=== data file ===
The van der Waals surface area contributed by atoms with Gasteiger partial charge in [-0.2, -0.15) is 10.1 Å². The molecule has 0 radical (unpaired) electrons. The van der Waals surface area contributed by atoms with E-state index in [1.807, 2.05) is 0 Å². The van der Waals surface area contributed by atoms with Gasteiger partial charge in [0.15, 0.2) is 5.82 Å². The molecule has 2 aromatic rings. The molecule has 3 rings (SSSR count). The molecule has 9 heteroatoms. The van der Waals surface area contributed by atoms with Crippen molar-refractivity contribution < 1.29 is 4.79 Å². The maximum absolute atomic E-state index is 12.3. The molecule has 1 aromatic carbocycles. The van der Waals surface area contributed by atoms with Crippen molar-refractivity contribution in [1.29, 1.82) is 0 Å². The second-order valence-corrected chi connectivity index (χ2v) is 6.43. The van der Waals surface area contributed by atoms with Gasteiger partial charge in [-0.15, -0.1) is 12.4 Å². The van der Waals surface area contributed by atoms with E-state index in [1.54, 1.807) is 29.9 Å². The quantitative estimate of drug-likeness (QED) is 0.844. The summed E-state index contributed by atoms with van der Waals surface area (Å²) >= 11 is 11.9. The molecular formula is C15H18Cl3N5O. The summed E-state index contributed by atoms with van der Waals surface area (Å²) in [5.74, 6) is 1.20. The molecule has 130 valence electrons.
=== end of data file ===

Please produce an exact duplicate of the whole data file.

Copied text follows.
The van der Waals surface area contributed by atoms with Gasteiger partial charge in [-0.2, -0.15) is 10.1 Å². The molecule has 0 radical (unpaired) electrons. The van der Waals surface area contributed by atoms with E-state index in [1.807, 2.05) is 0 Å². The van der Waals surface area contributed by atoms with Gasteiger partial charge in [0.15, 0.2) is 5.82 Å². The molecule has 2 aromatic rings. The molecule has 3 rings (SSSR count). The molecule has 9 heteroatoms. The van der Waals surface area contributed by atoms with Crippen molar-refractivity contribution < 1.29 is 4.79 Å². The maximum absolute atomic E-state index is 12.3. The molecule has 1 aromatic carbocycles. The van der Waals surface area contributed by atoms with Crippen molar-refractivity contribution in [1.29, 1.82) is 0 Å². The second-order valence-corrected chi connectivity index (χ2v) is 6.43. The van der Waals surface area contributed by atoms with Gasteiger partial charge in [-0.15, -0.1) is 12.4 Å². The van der Waals surface area contributed by atoms with E-state index in [1.54, 1.807) is 29.9 Å². The quantitative estimate of drug-likeness (QED) is 0.844. The summed E-state index contributed by atoms with van der Waals surface area (Å²) >= 11 is 11.9. The molecular formula is C15H18Cl3N5O. The summed E-state index contributed by atoms with van der Waals surface area (Å²) in [5.74, 6) is 1.20. The molecule has 130 valence electrons.